Bangladeshi Taka Also Tk. However, the Unicode code point refers to it as the "Bengali Rupee sign". U+09F3 BENGALI RUPEE SIGN
WS$ Samoan tālā Symbol based on previous name "West Samoan tala". Also T and ST. See also $.
  Kazakhstani tenge U+20B8 TENGE SIGN
Mongolian tögrög U+20AE
VT Vanuatu vatu[25]
North Korean won; South Korean won U+20A9 WON SIGN
¥ Japanese yen (円/圓); Chinese Renminbi yuan (元/圆) Used with one and two crossbars, depending on font.
円 (en, lit. "circle") is usually used in Japan.
元 is also used in reference to the Macanese pataca and the Hong Kong and Taiwanese dollars.
Polish złoty

Other rupee symbolsEdit

Rupee sign in other languages
Language Sign in Unicode
Wancho U+1E2FF 𞋿 WANCHO NGUN SIGN (HTML 𞋿)[26]

List of historic currency symbolsEdit

Some of these symbols may not display correctly.

Symbol Uses
Argentine austral
Cz$ Brazilian cruzado
₢ Cr$ Brazilian cruzeiro
NCz$ Brazilian cruzado novo
Rs$ Brazilian real
Pfennig, a subdivision of the German Mark (1875–1923) and the German Reichsmark (1923–1948)
M East German Deutsche Mark (east) (1948–1964)
DM West German and united German Deutsche Mark (west) (1948–2001)
Nordic mark symbol used by Ludvig Holberg in Denmark and Norway in the 17th and 18th centuries[27]
Greek drachma
ECU (not widely used, and now historical; replaced by the euro)
ƒ Dutch gulden, currently used in the Netherlands Antilles and Aruba
Fr Franc, used in France and other countries; in France an F with double bar (₣) was proposed in 1988 but never adopted
Kčs Czechoslovak koruna (1919–1993)
Lira, formerly used in Italy, San Marino and Vatican City (although not as an official symbol), and sometimes in Malta
Lm Maltese lira
Ls Latvian lats (1922–2013, not continuously)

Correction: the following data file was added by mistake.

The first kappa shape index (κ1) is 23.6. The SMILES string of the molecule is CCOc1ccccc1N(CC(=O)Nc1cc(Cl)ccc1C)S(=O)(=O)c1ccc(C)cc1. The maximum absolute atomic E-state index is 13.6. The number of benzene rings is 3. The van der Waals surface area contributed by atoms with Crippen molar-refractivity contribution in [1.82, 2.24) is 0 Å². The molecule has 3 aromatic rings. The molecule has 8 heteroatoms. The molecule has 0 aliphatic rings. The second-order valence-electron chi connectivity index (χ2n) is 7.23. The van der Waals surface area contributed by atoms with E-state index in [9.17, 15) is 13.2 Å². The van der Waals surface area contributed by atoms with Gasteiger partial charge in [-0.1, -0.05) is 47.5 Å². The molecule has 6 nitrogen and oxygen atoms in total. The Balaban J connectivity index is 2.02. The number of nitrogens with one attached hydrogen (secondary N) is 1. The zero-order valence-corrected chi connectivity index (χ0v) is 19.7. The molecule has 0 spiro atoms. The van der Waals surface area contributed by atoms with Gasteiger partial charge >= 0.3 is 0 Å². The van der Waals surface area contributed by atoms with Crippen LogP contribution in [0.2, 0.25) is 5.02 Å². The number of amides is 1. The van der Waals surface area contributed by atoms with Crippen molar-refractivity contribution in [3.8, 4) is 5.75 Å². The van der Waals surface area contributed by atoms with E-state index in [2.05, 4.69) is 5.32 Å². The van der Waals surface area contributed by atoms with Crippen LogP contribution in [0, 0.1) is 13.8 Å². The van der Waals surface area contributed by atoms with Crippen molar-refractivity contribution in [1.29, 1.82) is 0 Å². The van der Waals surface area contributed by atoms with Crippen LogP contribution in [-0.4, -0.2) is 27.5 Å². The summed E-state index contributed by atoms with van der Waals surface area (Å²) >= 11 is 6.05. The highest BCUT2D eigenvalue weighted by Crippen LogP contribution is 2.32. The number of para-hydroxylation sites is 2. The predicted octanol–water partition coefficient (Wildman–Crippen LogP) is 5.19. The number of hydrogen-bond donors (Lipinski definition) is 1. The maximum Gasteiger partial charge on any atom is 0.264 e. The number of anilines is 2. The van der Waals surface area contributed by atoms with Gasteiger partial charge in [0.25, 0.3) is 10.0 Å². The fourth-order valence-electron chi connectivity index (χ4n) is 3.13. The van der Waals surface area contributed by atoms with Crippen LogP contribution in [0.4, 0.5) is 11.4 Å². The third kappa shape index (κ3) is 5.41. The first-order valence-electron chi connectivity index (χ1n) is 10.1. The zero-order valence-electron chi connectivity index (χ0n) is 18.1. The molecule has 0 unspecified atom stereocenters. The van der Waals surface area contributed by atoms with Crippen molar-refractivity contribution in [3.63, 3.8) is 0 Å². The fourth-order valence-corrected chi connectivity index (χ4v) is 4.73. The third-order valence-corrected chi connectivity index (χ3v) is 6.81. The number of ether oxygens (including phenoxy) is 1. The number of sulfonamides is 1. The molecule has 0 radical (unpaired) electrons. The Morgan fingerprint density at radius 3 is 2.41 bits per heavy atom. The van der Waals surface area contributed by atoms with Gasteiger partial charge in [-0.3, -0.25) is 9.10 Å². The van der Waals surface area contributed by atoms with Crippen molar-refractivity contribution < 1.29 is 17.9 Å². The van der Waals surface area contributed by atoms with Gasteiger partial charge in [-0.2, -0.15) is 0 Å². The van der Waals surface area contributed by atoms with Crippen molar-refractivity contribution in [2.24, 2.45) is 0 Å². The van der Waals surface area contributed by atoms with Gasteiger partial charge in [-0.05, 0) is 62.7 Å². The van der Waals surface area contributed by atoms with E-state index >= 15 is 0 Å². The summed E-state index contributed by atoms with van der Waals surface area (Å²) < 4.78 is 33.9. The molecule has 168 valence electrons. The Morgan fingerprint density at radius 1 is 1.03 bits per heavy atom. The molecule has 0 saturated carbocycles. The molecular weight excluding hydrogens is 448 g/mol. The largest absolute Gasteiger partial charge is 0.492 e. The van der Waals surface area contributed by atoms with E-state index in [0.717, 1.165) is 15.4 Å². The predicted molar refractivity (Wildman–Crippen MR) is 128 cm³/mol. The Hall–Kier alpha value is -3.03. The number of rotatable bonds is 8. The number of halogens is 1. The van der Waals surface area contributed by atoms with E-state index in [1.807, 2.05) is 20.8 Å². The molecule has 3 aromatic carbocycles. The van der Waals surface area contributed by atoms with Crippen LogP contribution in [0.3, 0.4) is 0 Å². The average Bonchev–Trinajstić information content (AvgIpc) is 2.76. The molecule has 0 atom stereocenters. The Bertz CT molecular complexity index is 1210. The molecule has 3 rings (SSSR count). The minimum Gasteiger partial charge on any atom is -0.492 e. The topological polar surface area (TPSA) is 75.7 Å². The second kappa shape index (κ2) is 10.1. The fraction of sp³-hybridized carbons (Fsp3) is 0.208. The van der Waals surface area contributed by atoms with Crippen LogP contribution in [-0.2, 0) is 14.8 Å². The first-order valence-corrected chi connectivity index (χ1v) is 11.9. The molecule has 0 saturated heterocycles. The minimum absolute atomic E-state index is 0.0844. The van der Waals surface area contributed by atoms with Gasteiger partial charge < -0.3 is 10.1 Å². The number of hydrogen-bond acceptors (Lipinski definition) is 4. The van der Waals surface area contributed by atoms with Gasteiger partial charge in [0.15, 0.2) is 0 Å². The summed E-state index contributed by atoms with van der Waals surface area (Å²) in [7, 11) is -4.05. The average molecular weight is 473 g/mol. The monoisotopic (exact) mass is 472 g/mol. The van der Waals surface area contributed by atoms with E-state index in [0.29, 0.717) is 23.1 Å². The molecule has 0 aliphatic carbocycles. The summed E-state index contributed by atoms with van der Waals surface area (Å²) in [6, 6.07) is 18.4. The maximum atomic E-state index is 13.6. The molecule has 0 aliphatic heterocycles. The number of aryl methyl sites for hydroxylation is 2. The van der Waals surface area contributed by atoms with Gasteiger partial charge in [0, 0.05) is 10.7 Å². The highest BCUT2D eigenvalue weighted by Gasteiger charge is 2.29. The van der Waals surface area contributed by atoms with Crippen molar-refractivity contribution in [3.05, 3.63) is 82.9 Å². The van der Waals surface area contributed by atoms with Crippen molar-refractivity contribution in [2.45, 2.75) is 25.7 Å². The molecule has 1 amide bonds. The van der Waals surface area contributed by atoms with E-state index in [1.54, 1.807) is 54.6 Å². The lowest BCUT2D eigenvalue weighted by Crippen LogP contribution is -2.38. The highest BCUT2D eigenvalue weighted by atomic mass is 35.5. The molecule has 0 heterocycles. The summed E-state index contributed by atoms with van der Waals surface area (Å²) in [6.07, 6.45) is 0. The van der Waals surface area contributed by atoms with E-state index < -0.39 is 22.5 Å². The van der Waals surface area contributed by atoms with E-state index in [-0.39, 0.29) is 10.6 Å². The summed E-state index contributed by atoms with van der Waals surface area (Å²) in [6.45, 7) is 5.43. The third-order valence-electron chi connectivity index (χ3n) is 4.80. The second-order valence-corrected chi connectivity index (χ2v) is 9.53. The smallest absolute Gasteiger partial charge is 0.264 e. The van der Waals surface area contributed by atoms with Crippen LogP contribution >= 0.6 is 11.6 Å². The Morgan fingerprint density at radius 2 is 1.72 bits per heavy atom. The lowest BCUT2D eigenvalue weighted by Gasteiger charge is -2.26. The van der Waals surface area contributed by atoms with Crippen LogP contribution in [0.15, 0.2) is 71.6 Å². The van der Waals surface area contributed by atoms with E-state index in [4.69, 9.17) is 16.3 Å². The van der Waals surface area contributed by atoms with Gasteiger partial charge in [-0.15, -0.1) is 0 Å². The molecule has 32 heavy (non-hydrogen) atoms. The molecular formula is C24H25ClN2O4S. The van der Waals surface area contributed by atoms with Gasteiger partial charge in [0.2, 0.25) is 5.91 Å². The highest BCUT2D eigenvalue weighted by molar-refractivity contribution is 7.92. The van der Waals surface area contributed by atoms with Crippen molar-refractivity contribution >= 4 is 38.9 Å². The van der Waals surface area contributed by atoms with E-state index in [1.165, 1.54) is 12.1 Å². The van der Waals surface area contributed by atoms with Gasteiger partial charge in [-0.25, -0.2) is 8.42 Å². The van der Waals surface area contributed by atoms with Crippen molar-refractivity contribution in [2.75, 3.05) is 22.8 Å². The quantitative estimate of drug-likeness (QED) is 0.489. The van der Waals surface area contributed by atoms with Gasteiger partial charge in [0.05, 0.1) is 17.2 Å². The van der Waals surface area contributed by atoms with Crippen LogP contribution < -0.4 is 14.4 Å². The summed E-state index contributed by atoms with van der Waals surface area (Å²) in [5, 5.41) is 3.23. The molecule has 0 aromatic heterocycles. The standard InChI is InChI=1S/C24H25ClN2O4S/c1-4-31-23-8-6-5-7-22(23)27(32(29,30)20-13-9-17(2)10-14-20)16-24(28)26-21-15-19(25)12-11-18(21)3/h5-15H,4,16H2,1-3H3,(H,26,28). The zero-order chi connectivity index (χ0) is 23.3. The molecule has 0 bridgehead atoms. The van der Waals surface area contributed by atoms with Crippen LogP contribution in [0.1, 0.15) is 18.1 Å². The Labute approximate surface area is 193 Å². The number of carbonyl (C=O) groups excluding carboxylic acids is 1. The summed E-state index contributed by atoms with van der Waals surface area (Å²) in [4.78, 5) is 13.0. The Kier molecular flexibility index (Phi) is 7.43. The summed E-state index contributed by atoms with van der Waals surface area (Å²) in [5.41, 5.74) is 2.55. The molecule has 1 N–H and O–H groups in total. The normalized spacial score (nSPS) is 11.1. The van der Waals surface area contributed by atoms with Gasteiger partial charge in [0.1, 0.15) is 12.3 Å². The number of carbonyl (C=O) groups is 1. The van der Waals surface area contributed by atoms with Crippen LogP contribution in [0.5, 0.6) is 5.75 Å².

Lt Lithuanian litas (1922–2014, not continuously)
M East German Mark der DDR (1968–1990)
German Mark (1875–1923)
MDN East German Mark der Deutschen Notenbank (1964–1968)
mk Finnish markka (1860–2002)
PF Philippine peso fuerte (1852–1901)
Spanish peseta (1869–2002)
R or RD Swedish riksdaler (1777–1873)
ℛℳ German reichsmark (1923–1948)
  Portuguese escudo (cifrão)
Sk Slovak koruna (1993–2008)
Spesmilo (1907 – First World War) in the Esperanto movement
Livre tournois, used in medieval France
𐆚 As coin used during the Roman Empire and Roman Republic
𐆖 Denarius coin used in Ancient Rome from 211 BC to the 3rd century AD
𐆙 Dupondius coin used during the Roman Empire and Roman Republic
𐆗 Quinarius coin used in Ancient Rome from 211 BC to the 3rd century AD
𐆘 Sestertius coin used in Ancient Rome from 211 BC to the 3rd century AD
£2 10s 3d, £2/10/3 The United Kingdom and British Commonwealth countries, before decimalisation, used several recognised formats for amounts in pounds, shillings and pence, all for the same amount. A dash was often used to indicate a zero amount of pence or shillings, e.g. 3/- or £4/-/6d
I/. Peruvian inti (1985-1991)
Bengali rupee mark[28][29]
Bengali ānā, historically used to represent 1/16 of a taka or rupee[29]
Bengali gaṇḍā, historically used to represent 1/20 of an ānā (1/320 of a taka or rupee)[29]
߾ Dorome sign using the N'Ko alphabet[30]
߿ Taman sign using the N'Ko alphabet[30]